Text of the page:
BY KRISTY ANNE C. TOPACIO-MANALAYSAY
MANILA—SUCCESSFULLY building a business after working abroad, Alberto Limbo Perez still couldn’t be pinned down in his own country. Luckily for him, a recently-built government center can give him that chance.
“Who would reject the opportunity of working abroad?” the 47-year-old Perez said in Tagalog. “Earnings from abroad are a big help to meet our needs. It’s a waste to let the opportunity pass.”
This comes from a man whose seven-year-old work abroad is being poured on a house with swimming pool at a cost of P4 million, almost half of what the Philippine government spent on a building to mold Filipinos like him to either stay home for good or go back to migrant work.
The building in Intramuros, Manila, was funded by the Overseas Workers Welfare Administration with a P7-million purse (US$140,000 at US$1=P48) according to Labor Attache to Japan Reydeluz Conferido.
Conferido said the National Reintegration Center for Overseas Filipino Workers would allow temporary migrant Filipino workers with plans to return permanently here to adjust first by allowing them go back to overseas work.
According to Conferido, the Center could help these Filipino workers find jobs anywhere in the world while preparing for that time he or she could eventually return.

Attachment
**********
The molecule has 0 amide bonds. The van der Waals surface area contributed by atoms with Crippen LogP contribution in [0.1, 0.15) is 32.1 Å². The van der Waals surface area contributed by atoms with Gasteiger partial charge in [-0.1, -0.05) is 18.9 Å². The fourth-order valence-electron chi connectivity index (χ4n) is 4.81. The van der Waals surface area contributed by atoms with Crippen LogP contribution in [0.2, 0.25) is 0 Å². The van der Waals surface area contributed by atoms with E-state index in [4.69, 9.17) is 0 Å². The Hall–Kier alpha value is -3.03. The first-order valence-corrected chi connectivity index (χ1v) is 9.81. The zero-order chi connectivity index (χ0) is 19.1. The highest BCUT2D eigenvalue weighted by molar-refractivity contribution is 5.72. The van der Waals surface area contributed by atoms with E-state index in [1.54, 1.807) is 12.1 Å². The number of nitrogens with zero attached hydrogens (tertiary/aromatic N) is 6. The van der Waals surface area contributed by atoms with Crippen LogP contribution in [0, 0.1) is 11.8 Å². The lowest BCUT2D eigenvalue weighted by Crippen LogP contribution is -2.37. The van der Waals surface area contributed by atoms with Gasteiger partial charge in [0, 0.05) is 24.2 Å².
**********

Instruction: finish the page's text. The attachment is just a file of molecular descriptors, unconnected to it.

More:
“The past program was intended for OFWs who have decided to stay here for good,” the country’s labor attaché to Japan said during the launch of the center early March.
It’s this past program, begun at the start of the new millennium and formally launched three years ago, that the new project builds on, Conferido added.
“The personal reintegration has been further enriched to zero in on the abilities of the OFWs and help them match the environment in the Philippines a lot better, taking advantage of their particular expertise and skills and match them to existing opportunities in the Philippines,” Conferido said.“If the OFW is not ready yet to return to the Philippine for good, the same personal reintegration program is going to help them still look for appropriate opportunities abroad,” he added.
For full story, visit the OFWJC Website